For those of you looking for ideas for books to read about cycling, Molly has a review for you:
I picked up this kids book about the history of women and bicycles from the library several months ago and I keep renewing it without reading it. The Summer Games changed that. Actually, this book might have been recommended by one of you: Wheels of Change: How Women Rode the Bicycle to Freedom (With a Few Flat Tires Along the Way). It was interesting, but I would have liked more about the impact of bicycles on women’s day to day lives, and less on famous lady bike racers.
She performed a maintenance task–an impressive one if you ask me!
I accidentally did the same maintenance task for this year’s Summer Games as I did last year: Repacking a hub. I’m still not very good at it. If I’d planned ahead I could have counted many other things, since this summer I took an 8 week bike workshop through Common Cycle, and we learned everything from raising saddles to replacing cables and housing to headset adjustment. But I didn’t take pictures any of those weeks. I waited til the very last week, when we were doing hubs and wheel truing. Here’s the picture I attempted to take of myself; it was hard because my hands were covered in grease and all I had was my phone.
Molly also went on a group ride on her birthday (happy birthday Molly!) and took this lovely summer-themed photo. We need to do a flikr pool of these for us to pine over when we’re stuck in the depths of winter once again. Mm, sweet corn.
Meanwhile, in Wiltshire, Kate from mixed baby greens was making headway on her four events. First up: writing to a council member about a much-needed improved crossing. She heard back that it was in the works. “Which means that from Friday onwards I’ll be able to ride the cycle-lane, stop and cross the road safely exactly where I need to, and head straight to the off-road route into town.”
She also took a new road home and performed a maintenance task: replacing the old pump and bottle cage on her bike with a new, more coordinated one.
And she snapped a photo that is the perfect combo of summer and bikes. I love it!
One of the best things about having a bike blog is having all sorts of cool people contact you to say that you’ve inspired them to create their own blog. Kathy in Chicago is among that number and you can read about her adventures in multi-modal commuting at Train-Bike Bike-Train. Kathy test-rode a cargo bike and videoed the results—click on the photo to see the video.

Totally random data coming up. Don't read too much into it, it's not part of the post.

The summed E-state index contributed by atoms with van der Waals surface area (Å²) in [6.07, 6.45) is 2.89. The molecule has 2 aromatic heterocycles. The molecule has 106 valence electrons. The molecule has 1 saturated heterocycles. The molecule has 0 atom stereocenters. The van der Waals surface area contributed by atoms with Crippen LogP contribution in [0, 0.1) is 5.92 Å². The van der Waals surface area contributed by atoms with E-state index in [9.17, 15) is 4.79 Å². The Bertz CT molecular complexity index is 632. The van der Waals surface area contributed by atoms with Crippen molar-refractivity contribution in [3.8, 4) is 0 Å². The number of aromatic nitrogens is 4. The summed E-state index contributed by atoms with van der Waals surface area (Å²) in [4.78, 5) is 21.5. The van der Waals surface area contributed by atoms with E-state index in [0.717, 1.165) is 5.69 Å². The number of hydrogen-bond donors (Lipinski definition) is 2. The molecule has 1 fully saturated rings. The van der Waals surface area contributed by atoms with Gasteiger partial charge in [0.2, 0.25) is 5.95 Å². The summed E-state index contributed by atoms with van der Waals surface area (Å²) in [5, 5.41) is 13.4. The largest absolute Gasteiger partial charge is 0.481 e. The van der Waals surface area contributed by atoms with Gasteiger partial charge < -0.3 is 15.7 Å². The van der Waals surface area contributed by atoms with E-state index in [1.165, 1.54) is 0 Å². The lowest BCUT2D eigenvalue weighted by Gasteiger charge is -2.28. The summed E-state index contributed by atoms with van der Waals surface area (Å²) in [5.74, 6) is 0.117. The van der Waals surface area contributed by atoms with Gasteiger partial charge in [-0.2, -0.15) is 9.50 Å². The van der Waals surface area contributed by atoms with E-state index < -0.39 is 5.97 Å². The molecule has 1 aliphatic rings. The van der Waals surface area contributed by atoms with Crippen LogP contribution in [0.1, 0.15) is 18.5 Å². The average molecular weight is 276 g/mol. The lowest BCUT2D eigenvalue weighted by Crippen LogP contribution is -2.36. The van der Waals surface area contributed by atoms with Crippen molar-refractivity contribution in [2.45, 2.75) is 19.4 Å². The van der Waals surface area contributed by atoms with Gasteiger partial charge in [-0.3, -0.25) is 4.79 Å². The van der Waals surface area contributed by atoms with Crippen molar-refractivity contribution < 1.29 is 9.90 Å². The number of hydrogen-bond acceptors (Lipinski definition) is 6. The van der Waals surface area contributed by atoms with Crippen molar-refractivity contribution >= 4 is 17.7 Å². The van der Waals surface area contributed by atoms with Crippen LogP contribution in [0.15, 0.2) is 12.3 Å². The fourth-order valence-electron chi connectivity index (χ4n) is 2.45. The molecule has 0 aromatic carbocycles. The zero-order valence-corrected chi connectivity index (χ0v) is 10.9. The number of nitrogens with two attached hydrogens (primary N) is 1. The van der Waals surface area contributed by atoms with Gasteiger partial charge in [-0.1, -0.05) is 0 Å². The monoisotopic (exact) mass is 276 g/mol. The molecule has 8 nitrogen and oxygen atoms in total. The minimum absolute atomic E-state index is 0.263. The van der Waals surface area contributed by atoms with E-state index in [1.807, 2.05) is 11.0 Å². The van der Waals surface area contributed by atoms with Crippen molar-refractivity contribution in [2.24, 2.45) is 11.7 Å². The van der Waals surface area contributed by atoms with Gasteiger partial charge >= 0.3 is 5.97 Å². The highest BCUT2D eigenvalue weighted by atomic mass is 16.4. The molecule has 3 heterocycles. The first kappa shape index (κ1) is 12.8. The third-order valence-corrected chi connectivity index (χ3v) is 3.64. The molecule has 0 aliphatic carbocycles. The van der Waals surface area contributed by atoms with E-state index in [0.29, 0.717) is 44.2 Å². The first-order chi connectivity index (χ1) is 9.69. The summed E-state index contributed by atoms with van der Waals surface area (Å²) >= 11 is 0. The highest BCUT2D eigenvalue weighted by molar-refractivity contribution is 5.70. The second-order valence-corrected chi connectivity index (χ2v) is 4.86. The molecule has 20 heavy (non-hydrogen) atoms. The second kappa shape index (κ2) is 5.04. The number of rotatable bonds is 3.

JoAnna rediscovered cycling a year ago when she was in Paris and hasn’t looked back (a woman after our own hearts!). For the Games, she completed seven tasks: riding a bike on vacation, writing a letter, reading a book, cleaning her chain, riding on a greenway and participating in New York’s Summer Streets.
She tuned up her bike and went out for a ride, ending up in a new part of town and discovering a new friend along the way.
How have I never realized that my favorite droid has been waving to me all summer long as I biked to and from work? I honestly couldn’t be happier to have met this new friend. Isn’t it just the summeriest, happiest thing, to have droid along your ride?
(our answer: YES!)
Yvonne, aka The Knot Whisperer, also got in on the fun. She very responsibly biked to jury duty, making me horribly jealous because, oddly, I have always wanted to be chosen for jury duty and somehow have gone 12 years without being tapped (yes, I know it will probably be boring. I still want to be picked for the team!). She read The Lost Cyclist, a fascinating true tale of a man who biked around the world back in the late 1800s.
I couldn’t help putting myself in Lenz’s place as he traveled through Japan and China without speaking a word of those countries’ languages. While it’s true that I went to St. Petersburg, Russia, without knowing a word of Russian, I went there as part of a writing seminar and was therefore hardly on my own. I can’t imagine how frightening it must have been for him, all on his own, especially back then when foreign countries were truly foreign to most people.